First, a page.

Our History

A story of people and their beliefs.

The history of the North Community Church is the story of people and their beliefs. First came the Pilgrim Separatists to Plymouth in 1620. Fleeing from the Anglican church of England, they established a Congregational Church, a church organized and led by the members of the congregation with God’s help. The Marshfield First Congregational Church broke away from the First Church of Plymouth in 1632. Thereafter, the Marshfield people ran their own ecclesiastical affairs.

For one hundred years, there was only one church in the town. The people of the north or east part of Marshfield walked to church every Sunday, each family using its own path or way. Some of today’s roads retain the churchgoers’ names, such as Eames Way, Sherman’s Path, and Rogers Way. By 1738 the people of East Marshfield, tired of their long walk to services, established their own church. It was called the “Chapel of Ease.” This served them well for another hundred years, until a theological disagreement divided the Second Congregational Society Church. A Unitarian faction kept title to the original church building that stood at the top of Old Main Street. A Trinitarian Congregational faction withdrew and erected a new church, the present North Community Church building. A Baptist faction built what is today the Trinity Episcopal Church on Highland Street.

All went well for another hundred years, and when a decrease in membership in all three churches brought the three denominations together again in 1928 an interdenominational venture, the North Community Church was born. The new congregation took up residence in the old Second Trinitarian Congregational Church building.  In 1951 an exchange of buildings with the Clift Rodgers Library provided the Church with a larger and more convenient parish hall. With the completion of Gilmore Hall in 1967, the buildings of the North Community Church took their current form.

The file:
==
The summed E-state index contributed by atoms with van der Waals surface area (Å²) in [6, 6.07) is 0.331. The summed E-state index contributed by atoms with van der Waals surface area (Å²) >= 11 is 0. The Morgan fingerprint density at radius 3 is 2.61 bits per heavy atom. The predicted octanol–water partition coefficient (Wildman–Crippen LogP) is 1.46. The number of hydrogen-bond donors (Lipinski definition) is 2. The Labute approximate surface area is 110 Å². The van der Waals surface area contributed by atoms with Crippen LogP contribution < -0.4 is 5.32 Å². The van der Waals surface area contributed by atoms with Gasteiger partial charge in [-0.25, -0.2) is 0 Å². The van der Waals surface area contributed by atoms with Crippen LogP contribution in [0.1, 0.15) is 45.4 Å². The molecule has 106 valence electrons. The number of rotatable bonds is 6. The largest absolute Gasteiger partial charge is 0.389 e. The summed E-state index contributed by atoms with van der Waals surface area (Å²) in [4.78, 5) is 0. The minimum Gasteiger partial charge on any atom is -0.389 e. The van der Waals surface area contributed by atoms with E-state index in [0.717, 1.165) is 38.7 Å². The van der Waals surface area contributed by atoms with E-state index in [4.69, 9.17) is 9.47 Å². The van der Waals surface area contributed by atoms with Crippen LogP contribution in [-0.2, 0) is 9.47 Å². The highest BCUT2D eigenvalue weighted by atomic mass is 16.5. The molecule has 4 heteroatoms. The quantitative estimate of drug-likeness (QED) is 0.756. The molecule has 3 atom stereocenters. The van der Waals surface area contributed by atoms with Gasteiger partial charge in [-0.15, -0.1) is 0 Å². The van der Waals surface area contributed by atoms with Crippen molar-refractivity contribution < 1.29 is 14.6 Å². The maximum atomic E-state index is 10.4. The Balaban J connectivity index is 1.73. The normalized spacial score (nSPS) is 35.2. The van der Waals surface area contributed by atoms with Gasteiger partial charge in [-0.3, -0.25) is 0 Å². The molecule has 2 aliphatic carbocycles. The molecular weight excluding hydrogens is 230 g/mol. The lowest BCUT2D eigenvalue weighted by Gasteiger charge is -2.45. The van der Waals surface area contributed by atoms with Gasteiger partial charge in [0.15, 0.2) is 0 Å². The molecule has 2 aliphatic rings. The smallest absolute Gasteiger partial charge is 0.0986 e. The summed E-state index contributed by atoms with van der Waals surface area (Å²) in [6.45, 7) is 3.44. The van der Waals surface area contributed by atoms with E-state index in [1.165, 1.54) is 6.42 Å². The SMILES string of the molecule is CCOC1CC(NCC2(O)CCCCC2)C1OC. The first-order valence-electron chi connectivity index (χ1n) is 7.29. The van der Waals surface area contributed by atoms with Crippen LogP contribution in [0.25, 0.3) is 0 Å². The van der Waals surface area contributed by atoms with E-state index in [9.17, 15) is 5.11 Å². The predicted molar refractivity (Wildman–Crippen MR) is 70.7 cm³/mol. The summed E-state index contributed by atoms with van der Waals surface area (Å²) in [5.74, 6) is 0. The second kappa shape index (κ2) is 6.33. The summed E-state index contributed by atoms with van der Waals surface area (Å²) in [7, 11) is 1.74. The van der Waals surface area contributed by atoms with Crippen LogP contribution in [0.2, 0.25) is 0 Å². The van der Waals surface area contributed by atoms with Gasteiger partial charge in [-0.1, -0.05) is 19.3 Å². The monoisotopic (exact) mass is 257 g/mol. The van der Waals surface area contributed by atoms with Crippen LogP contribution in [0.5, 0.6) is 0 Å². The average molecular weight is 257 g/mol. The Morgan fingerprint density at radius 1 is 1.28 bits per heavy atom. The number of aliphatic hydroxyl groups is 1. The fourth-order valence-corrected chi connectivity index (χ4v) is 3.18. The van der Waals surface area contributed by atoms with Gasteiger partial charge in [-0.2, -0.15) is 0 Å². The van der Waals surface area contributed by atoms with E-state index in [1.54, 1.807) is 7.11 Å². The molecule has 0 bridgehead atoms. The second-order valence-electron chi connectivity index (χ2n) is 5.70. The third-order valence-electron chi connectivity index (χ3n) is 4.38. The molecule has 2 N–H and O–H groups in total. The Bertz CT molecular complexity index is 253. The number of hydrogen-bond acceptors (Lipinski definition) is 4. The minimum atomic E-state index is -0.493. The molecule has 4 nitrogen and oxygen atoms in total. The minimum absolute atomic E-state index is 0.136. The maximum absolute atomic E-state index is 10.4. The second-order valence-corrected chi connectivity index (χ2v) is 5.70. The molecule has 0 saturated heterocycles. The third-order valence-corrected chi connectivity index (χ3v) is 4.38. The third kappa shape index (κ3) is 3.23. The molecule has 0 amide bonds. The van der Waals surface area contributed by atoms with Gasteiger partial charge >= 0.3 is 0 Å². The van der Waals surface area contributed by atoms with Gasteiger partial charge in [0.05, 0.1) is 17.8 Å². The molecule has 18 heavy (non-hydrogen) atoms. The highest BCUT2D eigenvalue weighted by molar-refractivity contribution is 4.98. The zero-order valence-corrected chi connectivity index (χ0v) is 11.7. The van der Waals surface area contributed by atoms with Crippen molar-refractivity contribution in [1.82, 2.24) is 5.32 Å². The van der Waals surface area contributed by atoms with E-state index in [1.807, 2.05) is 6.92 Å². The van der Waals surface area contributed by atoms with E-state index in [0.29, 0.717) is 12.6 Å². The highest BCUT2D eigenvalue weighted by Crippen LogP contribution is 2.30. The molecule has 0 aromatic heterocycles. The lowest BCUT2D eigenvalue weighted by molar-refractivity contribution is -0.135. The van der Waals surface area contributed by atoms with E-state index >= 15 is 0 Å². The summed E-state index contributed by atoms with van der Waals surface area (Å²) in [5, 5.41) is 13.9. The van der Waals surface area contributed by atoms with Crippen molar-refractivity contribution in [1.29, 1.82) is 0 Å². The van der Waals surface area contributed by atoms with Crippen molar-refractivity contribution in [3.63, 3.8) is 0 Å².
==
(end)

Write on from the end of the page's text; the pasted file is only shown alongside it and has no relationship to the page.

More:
Over the years it has been the church members looking to God for guidance who have made the decisions, carried out the plans, lived their beliefs, and ministered through their church. We have always been and continue to be a community venture.

In 1957, the Congregationalists merged with others on the national level to form the United Church of Christ. North Community Church accepted this affiliation while maintaining its independent status as a community church. By the end of the 1980s, the Baptist and Unitarian societies had disbanded, while the Congregational Trinitarian Society continued. The building erected by the Trinitarians in 1837 celebrated its 160th anniversary in 1997.  In 2007 North Community Church voted to become a full member of the United Church of Christ.

Today’s North Community Church is a congregation that includes members from many Christian denominations.  Through our outreach ministry, we promote ecumenical understanding and service through contributions to the Massachusetts Council of Churches and the Massachusetts Bible Society. On February 25, 2018, at a duly called congregational meeting, the Church voted to become an Open and Affirming Congregation within the United Church of Christ. See our welcoming statement→